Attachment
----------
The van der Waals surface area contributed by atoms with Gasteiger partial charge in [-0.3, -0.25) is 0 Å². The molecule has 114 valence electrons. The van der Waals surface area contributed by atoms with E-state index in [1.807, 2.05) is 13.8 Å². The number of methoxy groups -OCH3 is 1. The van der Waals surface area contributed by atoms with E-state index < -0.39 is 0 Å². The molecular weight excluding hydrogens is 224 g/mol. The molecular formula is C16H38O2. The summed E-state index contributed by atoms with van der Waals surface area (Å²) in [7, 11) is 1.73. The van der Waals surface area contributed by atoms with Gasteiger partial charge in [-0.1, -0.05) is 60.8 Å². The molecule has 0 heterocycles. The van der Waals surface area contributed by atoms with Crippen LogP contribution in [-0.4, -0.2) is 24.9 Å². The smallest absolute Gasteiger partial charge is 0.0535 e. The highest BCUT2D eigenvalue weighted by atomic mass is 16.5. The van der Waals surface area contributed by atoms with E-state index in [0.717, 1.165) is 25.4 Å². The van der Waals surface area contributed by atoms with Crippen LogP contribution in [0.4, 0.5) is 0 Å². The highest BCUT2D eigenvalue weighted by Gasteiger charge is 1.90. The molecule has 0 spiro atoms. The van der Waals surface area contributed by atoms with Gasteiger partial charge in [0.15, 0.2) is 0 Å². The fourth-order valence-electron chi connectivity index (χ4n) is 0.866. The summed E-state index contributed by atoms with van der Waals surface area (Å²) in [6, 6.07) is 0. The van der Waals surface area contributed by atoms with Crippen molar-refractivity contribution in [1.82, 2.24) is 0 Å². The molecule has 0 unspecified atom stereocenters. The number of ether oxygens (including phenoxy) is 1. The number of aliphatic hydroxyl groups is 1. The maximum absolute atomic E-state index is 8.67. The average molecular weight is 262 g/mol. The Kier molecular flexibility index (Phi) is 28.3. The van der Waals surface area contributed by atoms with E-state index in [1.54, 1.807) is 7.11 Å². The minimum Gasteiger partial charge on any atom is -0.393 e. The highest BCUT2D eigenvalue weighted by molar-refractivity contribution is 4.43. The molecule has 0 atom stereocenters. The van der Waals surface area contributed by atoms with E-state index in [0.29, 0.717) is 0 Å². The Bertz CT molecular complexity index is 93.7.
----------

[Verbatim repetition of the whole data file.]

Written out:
The van der Waals surface area contributed by atoms with Gasteiger partial charge in [-0.3, -0.25) is 0 Å². The molecule has 114 valence electrons. The van der Waals surface area contributed by atoms with E-state index in [1.807, 2.05) is 13.8 Å². The number of methoxy groups -OCH3 is 1. The van der Waals surface area contributed by atoms with E-state index < -0.39 is 0 Å². The molecular weight excluding hydrogens is 224 g/mol. The molecular formula is C16H38O2. The summed E-state index contributed by atoms with van der Waals surface area (Å²) in [7, 11) is 1.73. The van der Waals surface area contributed by atoms with Gasteiger partial charge in [-0.1, -0.05) is 60.8 Å². The molecule has 0 heterocycles. The van der Waals surface area contributed by atoms with Crippen LogP contribution in [-0.4, -0.2) is 24.9 Å². The smallest absolute Gasteiger partial charge is 0.0535 e. The highest BCUT2D eigenvalue weighted by atomic mass is 16.5. The van der Waals surface area contributed by atoms with E-state index in [0.717, 1.165) is 25.4 Å². The van der Waals surface area contributed by atoms with Crippen LogP contribution in [0.4, 0.5) is 0 Å². The highest BCUT2D eigenvalue weighted by Gasteiger charge is 1.90. The molecule has 0 spiro atoms. The van der Waals surface area contributed by atoms with Gasteiger partial charge in [0.15, 0.2) is 0 Å². The fourth-order valence-electron chi connectivity index (χ4n) is 0.866. The summed E-state index contributed by atoms with van der Waals surface area (Å²) in [6, 6.07) is 0. The van der Waals surface area contributed by atoms with Crippen molar-refractivity contribution in [1.82, 2.24) is 0 Å². The molecule has 0 unspecified atom stereocenters. The number of ether oxygens (including phenoxy) is 1. The number of aliphatic hydroxyl groups is 1. The maximum absolute atomic E-state index is 8.67. The average molecular weight is 262 g/mol. The Kier molecular flexibility index (Phi) is 28.3. The van der Waals surface area contributed by atoms with E-state index in [1.54, 1.807) is 7.11 Å². The minimum Gasteiger partial charge on any atom is -0.393 e. The highest BCUT2D eigenvalue weighted by molar-refractivity contribution is 4.43. The molecule has 0 atom stereocenters. The van der Waals surface area contributed by atoms with E-state index in [0.29, 0.717) is 0 Å². The Bertz CT molecular complexity index is 93.7.